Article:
Monday, 27 June 2011

ICC issues Qadhafi's arrest warrant

After months of political turmoil in Libya, the International Criminal Court (ICC) has issued an arrest warrant for Leader Colonel Mu'ammar Qadhafi. The Court believes that Qadhafi is responsible for ordering attacks on Libyan civilians, thereby committing crimes against humanity. In addition, the ICC also issued warrants for Qadhafi's son Saif Al-Islam and intelligence chief Abdullah Al-Sanussi.

It is estimated that thousands of people have been killed in the on-going conflict. The warrants pertain to the early weeks of the uprising, from 15th February until "at least 28th February".

A statement, relayed by presiding judge Sanji Monageng, said the Court had "reasonable grounds to believe" that the accused were "criminally responsible" for the ordering of deaths of Libyan civilians. Monageng added that as a "recognised and undisputed leader of Libya" Qadhafi has "absolute, ultimate and unquestioned control" over the country. The Court also noted that while Saif al-Islam holds no official position he is “the most influential person" in his father's inner circle. As for Sanussi, the Court deemed that he "indirectly instructed the troops to attack civilians demonstrating" in Benghazi.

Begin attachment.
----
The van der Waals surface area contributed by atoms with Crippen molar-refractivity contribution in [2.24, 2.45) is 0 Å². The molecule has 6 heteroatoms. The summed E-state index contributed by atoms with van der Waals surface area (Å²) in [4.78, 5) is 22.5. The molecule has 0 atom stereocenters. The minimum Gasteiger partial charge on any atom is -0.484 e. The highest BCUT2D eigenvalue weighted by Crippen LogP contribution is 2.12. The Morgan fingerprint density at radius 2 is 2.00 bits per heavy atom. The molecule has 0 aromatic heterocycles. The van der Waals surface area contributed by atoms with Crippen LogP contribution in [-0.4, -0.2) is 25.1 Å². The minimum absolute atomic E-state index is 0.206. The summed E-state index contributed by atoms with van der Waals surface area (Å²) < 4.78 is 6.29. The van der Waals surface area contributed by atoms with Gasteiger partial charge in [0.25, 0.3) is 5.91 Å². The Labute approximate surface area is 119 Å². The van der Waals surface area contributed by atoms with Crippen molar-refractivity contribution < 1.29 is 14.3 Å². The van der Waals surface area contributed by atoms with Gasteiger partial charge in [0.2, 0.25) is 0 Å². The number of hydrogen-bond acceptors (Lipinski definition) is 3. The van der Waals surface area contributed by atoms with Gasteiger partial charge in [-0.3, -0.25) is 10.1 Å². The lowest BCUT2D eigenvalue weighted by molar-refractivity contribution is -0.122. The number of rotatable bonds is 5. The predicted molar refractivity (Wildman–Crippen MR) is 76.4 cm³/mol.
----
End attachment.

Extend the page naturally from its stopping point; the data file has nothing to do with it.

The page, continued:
The warrant for Qadhafi's arrest was requested by chief ICC prosecutor Luis Moreno-Ocampo in May, who urged the Court do so in order to protect Libyan civilians. News of the arrest warrants, were greeted in parts of Libya with celebrations.

Speaking about the ICC in the past, Libyan authorities said they did not recognise the Court. This statement was further fortified on Sunday 26th June when government spokesman Moussa Ibrahim said the Court was merely going after African leaders and had "no legitimacy whatsoever".

Sources: BBC News, The Guardian, The Independent

For more news and expert analysis about Libya, please see Libya Focus and Libya Politics & Security.

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